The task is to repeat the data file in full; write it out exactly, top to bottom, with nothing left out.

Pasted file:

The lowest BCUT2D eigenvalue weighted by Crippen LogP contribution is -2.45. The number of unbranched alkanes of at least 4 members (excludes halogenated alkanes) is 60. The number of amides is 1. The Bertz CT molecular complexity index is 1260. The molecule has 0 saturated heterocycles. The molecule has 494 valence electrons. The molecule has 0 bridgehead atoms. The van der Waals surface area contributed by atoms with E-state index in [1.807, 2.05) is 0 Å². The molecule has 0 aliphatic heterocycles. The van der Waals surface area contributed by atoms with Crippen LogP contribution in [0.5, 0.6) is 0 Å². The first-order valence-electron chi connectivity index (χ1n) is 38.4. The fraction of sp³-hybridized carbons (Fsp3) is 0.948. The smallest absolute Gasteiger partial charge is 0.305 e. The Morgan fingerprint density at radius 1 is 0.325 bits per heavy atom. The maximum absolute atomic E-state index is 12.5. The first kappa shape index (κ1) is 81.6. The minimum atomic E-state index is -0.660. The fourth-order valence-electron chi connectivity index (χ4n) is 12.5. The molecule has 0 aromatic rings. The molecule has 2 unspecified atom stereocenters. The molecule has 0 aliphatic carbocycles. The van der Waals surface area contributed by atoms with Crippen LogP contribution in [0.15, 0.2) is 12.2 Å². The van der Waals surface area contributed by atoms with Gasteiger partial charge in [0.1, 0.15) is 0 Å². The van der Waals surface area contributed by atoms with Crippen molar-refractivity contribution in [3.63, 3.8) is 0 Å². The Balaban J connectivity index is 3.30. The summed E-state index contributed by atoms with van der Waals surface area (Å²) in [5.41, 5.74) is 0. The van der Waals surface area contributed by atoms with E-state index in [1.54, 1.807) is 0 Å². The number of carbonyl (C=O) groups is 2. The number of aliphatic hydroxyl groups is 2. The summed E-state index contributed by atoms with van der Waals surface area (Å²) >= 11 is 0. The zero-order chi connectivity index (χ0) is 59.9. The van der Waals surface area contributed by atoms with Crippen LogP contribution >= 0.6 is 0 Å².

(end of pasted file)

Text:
The lowest BCUT2D eigenvalue weighted by Crippen LogP contribution is -2.45. The number of unbranched alkanes of at least 4 members (excludes halogenated alkanes) is 60. The number of amides is 1. The Bertz CT molecular complexity index is 1260. The molecule has 0 saturated heterocycles. The molecule has 494 valence electrons. The molecule has 0 bridgehead atoms. The van der Waals surface area contributed by atoms with E-state index in [1.807, 2.05) is 0 Å². The molecule has 0 aliphatic heterocycles. The van der Waals surface area contributed by atoms with Crippen LogP contribution in [0.5, 0.6) is 0 Å². The first-order valence-electron chi connectivity index (χ1n) is 38.4. The fraction of sp³-hybridized carbons (Fsp3) is 0.948. The smallest absolute Gasteiger partial charge is 0.305 e. The Morgan fingerprint density at radius 1 is 0.325 bits per heavy atom. The maximum absolute atomic E-state index is 12.5. The first kappa shape index (κ1) is 81.6. The minimum atomic E-state index is -0.660. The fourth-order valence-electron chi connectivity index (χ4n) is 12.5. The molecule has 0 aromatic rings. The molecule has 2 unspecified atom stereocenters. The molecule has 0 aliphatic carbocycles. The van der Waals surface area contributed by atoms with Crippen LogP contribution in [0.15, 0.2) is 12.2 Å². The van der Waals surface area contributed by atoms with Gasteiger partial charge in [0.1, 0.15) is 0 Å². The van der Waals surface area contributed by atoms with Crippen molar-refractivity contribution in [3.63, 3.8) is 0 Å². The Balaban J connectivity index is 3.30. The summed E-state index contributed by atoms with van der Waals surface area (Å²) in [5.41, 5.74) is 0. The van der Waals surface area contributed by atoms with E-state index in [1.54, 1.807) is 0 Å². The number of carbonyl (C=O) groups is 2. The number of aliphatic hydroxyl groups is 2. The summed E-state index contributed by atoms with van der Waals surface area (Å²) >= 11 is 0. The zero-order chi connectivity index (χ0) is 59.9. The van der Waals surface area contributed by atoms with Crippen LogP contribution >= 0.6 is 0 Å².